The couple  continued to meet secretly, and patiently waited for two years  until February 1918 when Ruttie turned eighteen, and was free  to marry. She walked out of her parental home to which she was  never to return, and converted to Islam at Bombay ’s Jamia  Mosque, under the Muslim Shiite doctrine, on April 18,  1918.

The very next day, Jinnah and Ruttie got  married in a quiet ceremony at Jinnah’s Malabar Hill house in   Bombay . Located in a most highly-priced area today, with  Maharashtra’s Chief Minister as its next-door neighbor, Jinnah  House remains a dispute between India , Pakistan and Dina  Wadia. Jinnah owned another house at 10 Aurangzeb Road , Delhi  , which he sold just before Partition for Rs 3 lacs. The Dutch  Ambassador to India lives there now. The Raja Sahib of  Mahmudabad, who signed as Jinnah’s witness, and a few other  friends, attended the wedding. Maulana Muhammad Hasan Najafi  was Ruttie’s witness. Jinnah presented the wedding ring to  Ruttie, a gift from Raja Sahab, and paid Rs 125,000 as  haq  mehr . Nobody from Ruttie’s family  attended the wedding. Interestingly, the Nikah Nama stated  “Ruttenbai” as the bride’s name instead of Marium, her Islamic  name. The honeymoon was first at Raja Sahab’s Nainitaal  mansion, and then at the Maidens Hotel, a magnificent property  just beyond the Red Fort.

Jinnah's Nikkahnama

Gandhi’s grandson Raj  Mohan Gandhi writes about the wedding in his book  Understanding the Muslim Mind:  “For  the first time in his life, a girl had absorbed Jinnah’s  emotions. Living for sometime now in a large but somber  Malabar Hill house, bowing to ladies (on occasional parties)  and praising their sarees but otherwise keeping a distance  from them, (he) fell in love with Ruttenbai. Joy and laughter  entered Jinnah’s life. The Malabar Hill house became  brighter.’ She presented him with a daughter, Dina. But, ‘Alas  the happiness was not destined to last; Sarojni’s veiled  prediction of trouble came  true”.

Jinnah's House in Bombay

Sarojni Naidu was a huge  admirer of Jinnah, wrote several poems and prose pieces on  him, and many historians believe she was in love with him.  She  wrote this about the wedding in a letter to Sir Syed’s son,  Syed Mahmud:  “So  Jinnah has at last plucked the Blue Flower of his desire. It  was all very sudden and caused terrible agitation and anger  among the Parsis; but I think the child has made far bigger  sacrifices than she yet realises. Jinnah is worth it all – he  loves her; the one really human and genuine emotion of his  reserved and self-centred nature. And he will make her  happy.”

The first few years of  the marriage were a dream for Ruttie and Jinnah, the happiest  time of their lives. They traveled across India , Europe and   North America together. Ruttie watched with a great sense of  pride the feverish political activity of her husband. She  would be seen in the visitors’ gallery when Jinnah was due to  speak, accompanied him to the High Court, and even attended  the Nagpur session of the Congress in December 1920.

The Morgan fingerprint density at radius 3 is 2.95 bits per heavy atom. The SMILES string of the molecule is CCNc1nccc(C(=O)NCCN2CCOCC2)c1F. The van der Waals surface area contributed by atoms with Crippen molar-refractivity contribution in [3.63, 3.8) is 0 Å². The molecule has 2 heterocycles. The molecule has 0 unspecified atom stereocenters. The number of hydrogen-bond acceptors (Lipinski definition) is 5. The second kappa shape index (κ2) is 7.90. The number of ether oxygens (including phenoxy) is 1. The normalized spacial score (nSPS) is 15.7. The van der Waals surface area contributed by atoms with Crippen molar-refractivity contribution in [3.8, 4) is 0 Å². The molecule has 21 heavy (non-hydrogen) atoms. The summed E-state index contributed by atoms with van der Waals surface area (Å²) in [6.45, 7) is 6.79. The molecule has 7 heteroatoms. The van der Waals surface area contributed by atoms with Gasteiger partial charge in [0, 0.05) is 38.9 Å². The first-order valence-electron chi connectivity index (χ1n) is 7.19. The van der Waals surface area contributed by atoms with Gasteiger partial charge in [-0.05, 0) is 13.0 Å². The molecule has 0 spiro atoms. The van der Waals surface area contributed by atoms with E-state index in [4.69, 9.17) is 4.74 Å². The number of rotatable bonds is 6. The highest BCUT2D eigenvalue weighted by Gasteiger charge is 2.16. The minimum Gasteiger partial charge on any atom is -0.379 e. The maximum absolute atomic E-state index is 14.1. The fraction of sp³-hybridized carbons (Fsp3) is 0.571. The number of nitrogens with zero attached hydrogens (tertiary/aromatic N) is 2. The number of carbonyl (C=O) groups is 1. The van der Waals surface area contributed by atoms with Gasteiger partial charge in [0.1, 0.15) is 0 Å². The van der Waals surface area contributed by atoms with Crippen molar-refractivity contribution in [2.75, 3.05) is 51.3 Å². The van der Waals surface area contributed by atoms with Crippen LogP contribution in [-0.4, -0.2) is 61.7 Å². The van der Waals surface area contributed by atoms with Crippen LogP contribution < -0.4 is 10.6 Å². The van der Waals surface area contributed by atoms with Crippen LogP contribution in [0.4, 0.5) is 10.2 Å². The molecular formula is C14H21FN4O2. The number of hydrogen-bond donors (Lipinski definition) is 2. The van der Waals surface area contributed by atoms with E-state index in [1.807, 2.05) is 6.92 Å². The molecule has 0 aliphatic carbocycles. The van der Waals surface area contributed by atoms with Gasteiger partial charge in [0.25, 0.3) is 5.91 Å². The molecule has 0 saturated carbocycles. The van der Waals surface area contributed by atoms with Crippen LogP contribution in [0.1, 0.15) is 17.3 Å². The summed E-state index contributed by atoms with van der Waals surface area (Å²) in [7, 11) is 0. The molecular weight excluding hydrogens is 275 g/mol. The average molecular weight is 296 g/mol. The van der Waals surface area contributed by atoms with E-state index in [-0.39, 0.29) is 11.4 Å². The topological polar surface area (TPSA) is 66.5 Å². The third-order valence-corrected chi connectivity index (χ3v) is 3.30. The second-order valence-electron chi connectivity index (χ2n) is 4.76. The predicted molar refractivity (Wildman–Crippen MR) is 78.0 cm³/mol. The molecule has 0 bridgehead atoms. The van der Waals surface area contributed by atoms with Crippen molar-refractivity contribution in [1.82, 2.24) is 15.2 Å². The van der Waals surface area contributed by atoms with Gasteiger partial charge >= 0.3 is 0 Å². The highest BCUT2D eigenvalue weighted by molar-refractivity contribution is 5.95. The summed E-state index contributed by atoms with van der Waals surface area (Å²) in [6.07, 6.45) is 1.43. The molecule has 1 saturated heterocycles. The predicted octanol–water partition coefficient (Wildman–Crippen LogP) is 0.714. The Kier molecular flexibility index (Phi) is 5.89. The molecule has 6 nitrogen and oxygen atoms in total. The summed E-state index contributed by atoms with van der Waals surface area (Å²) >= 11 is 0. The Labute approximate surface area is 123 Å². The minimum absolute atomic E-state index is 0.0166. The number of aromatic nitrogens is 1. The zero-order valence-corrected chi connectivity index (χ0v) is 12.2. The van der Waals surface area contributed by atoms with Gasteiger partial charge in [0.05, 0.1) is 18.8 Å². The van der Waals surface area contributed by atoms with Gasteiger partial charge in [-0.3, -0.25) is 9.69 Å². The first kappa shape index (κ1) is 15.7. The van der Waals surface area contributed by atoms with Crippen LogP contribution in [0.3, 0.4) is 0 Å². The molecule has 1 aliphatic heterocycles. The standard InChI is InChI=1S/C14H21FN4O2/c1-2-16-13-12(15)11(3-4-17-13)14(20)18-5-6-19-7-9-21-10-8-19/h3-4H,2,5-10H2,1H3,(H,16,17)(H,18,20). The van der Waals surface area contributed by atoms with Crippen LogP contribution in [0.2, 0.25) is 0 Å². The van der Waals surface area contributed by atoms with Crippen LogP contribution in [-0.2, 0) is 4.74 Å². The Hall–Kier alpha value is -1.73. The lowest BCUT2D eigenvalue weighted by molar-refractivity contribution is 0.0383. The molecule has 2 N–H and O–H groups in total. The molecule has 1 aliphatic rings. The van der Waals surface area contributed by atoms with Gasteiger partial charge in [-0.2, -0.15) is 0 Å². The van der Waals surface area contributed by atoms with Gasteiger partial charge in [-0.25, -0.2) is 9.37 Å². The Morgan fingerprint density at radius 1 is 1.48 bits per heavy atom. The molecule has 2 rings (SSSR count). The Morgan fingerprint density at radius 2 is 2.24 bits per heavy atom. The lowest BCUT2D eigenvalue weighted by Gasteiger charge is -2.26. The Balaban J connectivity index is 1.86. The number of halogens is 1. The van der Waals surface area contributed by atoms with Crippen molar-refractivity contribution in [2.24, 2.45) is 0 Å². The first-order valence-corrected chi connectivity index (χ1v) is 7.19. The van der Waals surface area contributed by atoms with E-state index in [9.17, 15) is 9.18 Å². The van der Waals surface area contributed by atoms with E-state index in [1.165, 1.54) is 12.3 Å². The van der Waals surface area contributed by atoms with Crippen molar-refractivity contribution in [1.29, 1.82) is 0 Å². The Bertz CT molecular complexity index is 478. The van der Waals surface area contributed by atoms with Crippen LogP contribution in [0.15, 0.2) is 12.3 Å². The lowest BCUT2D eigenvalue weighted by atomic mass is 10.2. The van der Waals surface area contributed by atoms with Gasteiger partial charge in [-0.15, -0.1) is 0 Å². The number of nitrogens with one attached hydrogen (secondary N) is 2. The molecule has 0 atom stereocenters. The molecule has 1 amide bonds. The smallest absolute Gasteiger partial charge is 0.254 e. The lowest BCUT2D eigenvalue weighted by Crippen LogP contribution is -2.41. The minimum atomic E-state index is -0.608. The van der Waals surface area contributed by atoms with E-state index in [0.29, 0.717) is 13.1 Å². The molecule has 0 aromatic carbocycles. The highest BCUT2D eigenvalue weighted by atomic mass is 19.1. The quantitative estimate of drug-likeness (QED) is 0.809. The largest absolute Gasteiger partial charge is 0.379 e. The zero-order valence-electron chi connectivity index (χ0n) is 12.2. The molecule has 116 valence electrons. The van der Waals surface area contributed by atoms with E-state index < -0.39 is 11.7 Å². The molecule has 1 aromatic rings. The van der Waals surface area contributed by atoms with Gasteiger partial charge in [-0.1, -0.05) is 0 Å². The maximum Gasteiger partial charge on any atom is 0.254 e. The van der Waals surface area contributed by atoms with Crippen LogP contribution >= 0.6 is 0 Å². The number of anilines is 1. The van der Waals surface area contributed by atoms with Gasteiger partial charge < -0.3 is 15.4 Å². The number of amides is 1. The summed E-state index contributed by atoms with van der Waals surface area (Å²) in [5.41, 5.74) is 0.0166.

According  to Wolpert:  “They were a head-  turning couple; he in his elegant suits, stitched in London ,  she with her long, flowing hair decked in flowers. There was  no limit to their joy and satisfaction at that time. Their  only woe was Ruttie’s complete isolation and ostracism from  her family.”

Kanji Dwarkadas, a  veteran leader of Congress and a close friend of the couple,  who looked after Ruttie during her last days, wrote in his  book Ruttie Jinnah: The story of a great friendship:   “For  Jinnah, who was not generous in many matters, no expense was  too great to satisfy the extravagant claims of the baronet’s  spoilt child. During a visit to Kashmir , she spent Rs 50,000  in refurnishing the boathouse and Jinnah gladly paid all the  bills. He treated her wonderfully well, and paid without a  murmur all the bills necessitated by the luxurious life she  led.  Ruttie’s fabulous beauty,  spontaneous wit, and immense charm have been praised to the  neglect of her serious  interests.”

Even though Ruttie was  much younger than Jinnah, she made him a very happy man. They  had no separate existence and Jinnah found her a great source  of inspiration. He resigned from the Orient Club where he used  to play chess and billiards. He was so deeply in love with  Ruttie that he would return from the law courts on time each  day and talk to her for hours on end.

Unfortunately, their  happiness was short- lived and the marriage started to crack  after 1922-3. What caused the ruination of the Jinnah-Ruttie  marriage? Was it Jinnah’s busy political life and his  inability to give enough time to Ruttie, their age difference,  or their incompatibility of temperaments? He was cold,  introverted and domineering. She was young, extroverted,  glamorous. There is no clear answer but the fact remains that  Ruttie and Jinnah still loved each other despite the rift in  their marriage.